First day in the saddle.
Well what a day. I started at 05:00am Monday loading my bike into the back of the car and heading for Auckland airport. After carefully negotiating the bike through the oversized baggage check-in, I headed for the gate sporting my bike gear. I felt just a little out of place next to all of the commuting suits on the Monday morning red-eye to Christchurch, sitting there in my Lycra shorts. I could see that everyone was hoping not to be the pore sod sitting next to me. I couldn’t take the odd glances, so made a quick change into some trousers. The sign of relief was immediate at the departure gate.
Monday was to be one of my longest travel days, 12 hours on the go. The vast majority on planes, and only the last 2 hours cycling.
I hate flying.
It is not the fair of being in a plane or crashing or anything. I just hate sitting on planes. I have lost close to a year of my life sitting in a airline chair, I calculate. I normally nod off for a bit of a nap, but somehow I couldn’t. I was excited about getting to my destination.
I arrived in Invercargill at 11:30am, after a change of planes in Christchurch. My bike and bags safely came out then I put the bike back together, and rearranged all my panniers. The airport emptied and there I was, standing alone by my fully laden bike. Finally my journey was to begin. Yeeeahhhhh! I was off, tearing up the road heading for Invercargill, then straight for Bluff to catch the afternoon ferry to Stewart Island. After a while I realised the airport handlers had let out air in my tires, or else they explode, so a quick pit stop and some furious pumping and I was off again.
The ride to Bluff is fairly flat, which was good as it would ease me into my new routine. A head wind of 10 knots sucked, but I had plenty of time to get to Bluff so I took it a little slower. Trucks grunted past again and again. Besides scaring the bejesus out of me, they provided a temporary wind shield, and created a albeit short tail wind which only served to tease me cruelly for 2 seconds.
So the first two hours on the bike went relatively well. A cold snap had arrived to the south, and so after the first hour I found parts of my anatomy falling off into my bike shorts. I threw an extra layer on and things were more bearable. Then before I knew it, there was Bluff. I rode into town and straight out of it again by accident. I had never been to Bluff so knew not what to expect, I was looking for the bustling centre and found myself running out of road and looking out across the straight to Stewart Island. The sun was filtering through the clouds and a gentle rain was falling. Stewart Island looked like the island from LOST. Alone in a big ocean, with ominous clouds draping over it. I wondered if I was going to be one of the new additions to the Dharma Initiative and would find myself back in the 1970s.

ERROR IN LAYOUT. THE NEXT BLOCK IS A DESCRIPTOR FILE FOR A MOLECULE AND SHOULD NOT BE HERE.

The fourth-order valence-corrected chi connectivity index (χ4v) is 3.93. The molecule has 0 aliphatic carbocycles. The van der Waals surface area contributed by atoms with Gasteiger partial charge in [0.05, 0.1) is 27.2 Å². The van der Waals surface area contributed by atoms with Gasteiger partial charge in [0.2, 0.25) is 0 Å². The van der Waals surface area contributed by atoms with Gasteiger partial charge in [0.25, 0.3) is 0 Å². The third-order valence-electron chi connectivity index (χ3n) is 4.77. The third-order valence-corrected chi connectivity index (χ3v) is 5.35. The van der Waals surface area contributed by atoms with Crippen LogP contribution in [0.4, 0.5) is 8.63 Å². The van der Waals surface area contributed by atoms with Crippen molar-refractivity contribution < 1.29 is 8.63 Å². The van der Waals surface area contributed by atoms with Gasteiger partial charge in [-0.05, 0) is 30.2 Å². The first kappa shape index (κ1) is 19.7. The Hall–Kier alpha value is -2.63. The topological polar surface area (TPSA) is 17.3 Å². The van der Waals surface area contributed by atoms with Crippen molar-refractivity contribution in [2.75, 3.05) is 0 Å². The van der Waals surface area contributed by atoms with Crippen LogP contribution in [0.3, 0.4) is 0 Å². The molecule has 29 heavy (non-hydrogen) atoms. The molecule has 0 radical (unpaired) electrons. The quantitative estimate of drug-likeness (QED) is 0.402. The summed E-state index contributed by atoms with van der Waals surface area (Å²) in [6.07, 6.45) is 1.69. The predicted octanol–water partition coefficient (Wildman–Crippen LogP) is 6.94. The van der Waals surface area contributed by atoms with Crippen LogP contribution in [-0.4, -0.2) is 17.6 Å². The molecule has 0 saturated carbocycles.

I had now found my way to the ferry terminal, and warmed myself in the waiting room. I was two hours early, and had to repetitively listen to a promotional DVD repeating every 20 minutes. I wondered how the ladies working in the terminal kept sane listening to Dougal Stevenson’s voice telling the story of the island and wildlife. As I was the only one there, I was sure the ladies wouldn’t mind if I accidently unplugged the TV.
The ferry ride was awesome. It was an adventure in itself slamming over waves. The captain, as we departed, announced “Conditions are pretty good so feel free to walk around the boat. Just keep hold of something at all times. This must have been some dry Stewart Island humour. Walking was a distinct impossibility, even with a 2 meter wide gait in my stride. We were actually launching off of one wave and on to another. I am hoping my return trip would not be on a rough day. The sun was lowly setting, and the sky was clearing. Stewart Island is a fantastically beautiful place. The fishing boats in the bay, and the scattering of buildings hiding in the hills made it feel I was travelling back to a simpler time. The ferry pulled up to the wharf at dusk and I disembarked to be reunited with my bike. I only had to ride two hundred meters to get to my accommodation (or pretty much anywhere in the bay) and I wondered if I would appear to the locals as a bit of a knob wearing my helmet. There are not many people on bikes heading to Stewart Island.
After good nights sleep I took the opportunity to take a quick explore of the island before returning to Bluff. I rode back and forth and zigzagged all over Halfmoon Bay, up and over the hills, and that was it. I cycled as far south as I could, easily on good roads that is. It may seem silly to go all the way to Stewart Island to ride less than 10 kilometres of road. But if I wanted to ride from the bottom to the top, then I had to get to the start line. Besides I have never been to Stewart Island, but it was a shame to not have more time to spend there. I have less than seven weeks to get to the tip of New Zealand so every day will count. So reluctantly I boarded the afternoon ferry, less than 24 hours after I got there.
Back to bluff again.
I cycled south through Bluff again, and found the start of State Highway 1 (why is it a “state” highway?) where a signpost of notable places indicated how far London, the Equator and other plus Cape Reinga, only 1401km in a straight line. Unfortunately the route by land is more like 2600, and probably longer with a few detours thrown in. I met an interesting Japanese guy at the Bluff backpackers who has been cycling around the south island for two months. It looks like we will head out together for Invercargill tomorrow. I may head on further if I want to keep up my goal of 70km a day, but we will see.